Rand Paul: Federalism Hypocrite

Rand Paul is a hypocrite on the issue of federalism.

Yesterday, The Federalist ran my piece on how Republicans can make a principled argument against Obama’s coercive federalism this summer by repealing the national mandatory drinking age of 21 embedded in the highway bill.

I had assumed Rand Paul would be one the candidates for 2016 most likely to support this idea and the larger policy goal of cutting federal strings used to manipulate the states.

But instead, I was dismayed by a report via Byron York about Team Rand’s description of one of his criminal justice reform bills:

Civil Rights Voting Restoration Act: If passed, this would restore the voting rights of every non-violent felon in the country. Non-violent felons would be able to vote in federal elections only and states that do not change their laws to reflect this would not receive federal prison funds. (emphasis added)

Unless your state legislature and governor get together to allow for felons, tried and convicted under state laws, to vote in federal elections, President Paul will take away federal prison dollars your state has come to rely on. That’s disheartening, coming from the guy who told Ben Domenech on Monday, “I believe we should leave more power in the hands of the states and local governments.”

Merits of either policy aside, this is precisely the mechanism by which the Congress coerced states into enacting a national drinking age of 21 years old. In the latter case, it is highway funding held ransom in Washington; in Sen. Paul’s legislation, grant money for your prisons.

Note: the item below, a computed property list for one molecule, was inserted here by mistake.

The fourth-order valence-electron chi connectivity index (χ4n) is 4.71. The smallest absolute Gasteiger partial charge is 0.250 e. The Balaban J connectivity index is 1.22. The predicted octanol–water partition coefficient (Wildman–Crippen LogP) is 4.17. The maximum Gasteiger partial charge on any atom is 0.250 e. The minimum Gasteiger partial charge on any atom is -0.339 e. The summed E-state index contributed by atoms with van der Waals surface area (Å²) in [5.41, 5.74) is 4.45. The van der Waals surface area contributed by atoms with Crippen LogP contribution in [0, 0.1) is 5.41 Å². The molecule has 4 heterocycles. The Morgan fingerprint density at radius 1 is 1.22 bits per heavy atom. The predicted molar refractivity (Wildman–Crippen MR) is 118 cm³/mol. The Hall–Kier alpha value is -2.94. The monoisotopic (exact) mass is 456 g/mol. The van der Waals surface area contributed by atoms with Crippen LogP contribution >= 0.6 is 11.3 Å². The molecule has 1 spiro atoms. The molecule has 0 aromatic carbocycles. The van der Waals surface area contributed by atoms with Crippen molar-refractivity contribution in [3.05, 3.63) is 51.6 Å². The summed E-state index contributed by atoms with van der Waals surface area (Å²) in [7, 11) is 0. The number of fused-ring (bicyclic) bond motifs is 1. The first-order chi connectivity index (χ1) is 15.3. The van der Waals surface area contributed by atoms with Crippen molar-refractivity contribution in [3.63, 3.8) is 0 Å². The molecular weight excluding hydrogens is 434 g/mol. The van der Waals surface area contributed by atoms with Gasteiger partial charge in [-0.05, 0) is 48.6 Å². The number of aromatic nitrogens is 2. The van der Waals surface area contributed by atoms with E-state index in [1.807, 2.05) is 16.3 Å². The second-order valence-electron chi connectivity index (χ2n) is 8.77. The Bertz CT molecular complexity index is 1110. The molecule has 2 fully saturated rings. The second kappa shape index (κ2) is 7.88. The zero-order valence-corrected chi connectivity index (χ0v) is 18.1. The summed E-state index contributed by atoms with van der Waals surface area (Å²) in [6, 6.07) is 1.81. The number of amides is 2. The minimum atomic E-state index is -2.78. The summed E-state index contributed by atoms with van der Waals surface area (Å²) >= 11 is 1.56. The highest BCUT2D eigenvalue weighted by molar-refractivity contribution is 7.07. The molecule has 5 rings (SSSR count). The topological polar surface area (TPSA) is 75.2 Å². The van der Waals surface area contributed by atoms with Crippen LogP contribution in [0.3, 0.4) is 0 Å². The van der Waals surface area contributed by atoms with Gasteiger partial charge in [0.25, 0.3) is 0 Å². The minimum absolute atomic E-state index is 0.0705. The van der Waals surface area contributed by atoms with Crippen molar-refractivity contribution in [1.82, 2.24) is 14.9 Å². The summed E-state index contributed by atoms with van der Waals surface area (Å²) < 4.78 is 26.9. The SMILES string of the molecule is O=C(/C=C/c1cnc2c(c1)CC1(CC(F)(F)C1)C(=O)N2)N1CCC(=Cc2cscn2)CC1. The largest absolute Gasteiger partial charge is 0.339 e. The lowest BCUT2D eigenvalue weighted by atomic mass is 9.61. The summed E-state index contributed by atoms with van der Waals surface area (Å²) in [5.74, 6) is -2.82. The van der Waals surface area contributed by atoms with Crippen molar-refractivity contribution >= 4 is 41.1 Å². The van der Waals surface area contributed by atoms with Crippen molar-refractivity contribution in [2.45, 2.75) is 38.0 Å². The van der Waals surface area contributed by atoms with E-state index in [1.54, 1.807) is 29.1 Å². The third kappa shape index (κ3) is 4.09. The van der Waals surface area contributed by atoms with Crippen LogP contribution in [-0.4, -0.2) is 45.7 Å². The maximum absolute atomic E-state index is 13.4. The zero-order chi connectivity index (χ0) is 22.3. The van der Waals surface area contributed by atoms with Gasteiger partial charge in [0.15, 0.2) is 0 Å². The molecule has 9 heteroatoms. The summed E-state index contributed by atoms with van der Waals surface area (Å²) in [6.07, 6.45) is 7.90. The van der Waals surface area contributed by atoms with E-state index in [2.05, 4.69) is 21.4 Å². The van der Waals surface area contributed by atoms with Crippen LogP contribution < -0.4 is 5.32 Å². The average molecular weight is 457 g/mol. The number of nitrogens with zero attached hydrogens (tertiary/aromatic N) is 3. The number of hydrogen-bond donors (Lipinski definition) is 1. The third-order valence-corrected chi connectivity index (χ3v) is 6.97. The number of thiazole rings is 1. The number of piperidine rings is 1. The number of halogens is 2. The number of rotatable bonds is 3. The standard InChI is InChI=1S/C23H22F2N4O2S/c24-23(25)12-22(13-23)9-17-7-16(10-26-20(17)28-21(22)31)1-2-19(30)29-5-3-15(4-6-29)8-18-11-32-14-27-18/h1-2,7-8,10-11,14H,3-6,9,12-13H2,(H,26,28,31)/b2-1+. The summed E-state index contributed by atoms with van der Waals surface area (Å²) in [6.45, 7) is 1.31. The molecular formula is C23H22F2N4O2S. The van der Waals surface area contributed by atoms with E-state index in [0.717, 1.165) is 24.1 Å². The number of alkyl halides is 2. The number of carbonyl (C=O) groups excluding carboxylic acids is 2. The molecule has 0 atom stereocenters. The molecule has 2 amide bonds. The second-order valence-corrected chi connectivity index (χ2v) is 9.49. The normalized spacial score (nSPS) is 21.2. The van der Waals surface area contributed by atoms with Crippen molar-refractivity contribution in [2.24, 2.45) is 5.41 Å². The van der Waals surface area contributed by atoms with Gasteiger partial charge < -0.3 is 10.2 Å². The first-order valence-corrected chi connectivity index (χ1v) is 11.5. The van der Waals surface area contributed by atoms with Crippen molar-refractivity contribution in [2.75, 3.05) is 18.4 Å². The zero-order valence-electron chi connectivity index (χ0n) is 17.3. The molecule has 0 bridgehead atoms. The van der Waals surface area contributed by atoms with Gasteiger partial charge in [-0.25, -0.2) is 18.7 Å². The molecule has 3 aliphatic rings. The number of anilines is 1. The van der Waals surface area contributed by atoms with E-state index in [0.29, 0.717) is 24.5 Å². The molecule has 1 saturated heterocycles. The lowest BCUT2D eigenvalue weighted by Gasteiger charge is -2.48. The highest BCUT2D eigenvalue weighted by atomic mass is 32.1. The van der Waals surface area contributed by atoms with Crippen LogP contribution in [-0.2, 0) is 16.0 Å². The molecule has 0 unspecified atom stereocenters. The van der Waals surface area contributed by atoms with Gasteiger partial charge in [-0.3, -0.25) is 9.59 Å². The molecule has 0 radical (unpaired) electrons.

This is coercive federalism, and it pollutes the relationship between the states and the federal government. A proper federalism respects the original compact of 1787 wherein the states are sovereign and have granted the federal government limited powers. Coercive federalism stands that notion on its head and assumes the federal prerogatives should triumph over the will of the states.

In our increasingly monarchical government, the states have become vassals relying on their feudal lords for funding. In turn, they accept the accompanying rules about what laws they may produce and what policy areas must lie fallow.

Many in the liberty movement harp on, for instance, the Rubio-Lee tax plan for social engineering through the tax code. I hope they see the same pernicious tactic in Rand’s much-vaunted criminal justice reforms.

Unfortunately, it may be the Senator from Kentucky will continue to trumpet the title of “criminal justice reformer” and garnering the ensuing accolades while using federal coercion to achieve his preferred ends.


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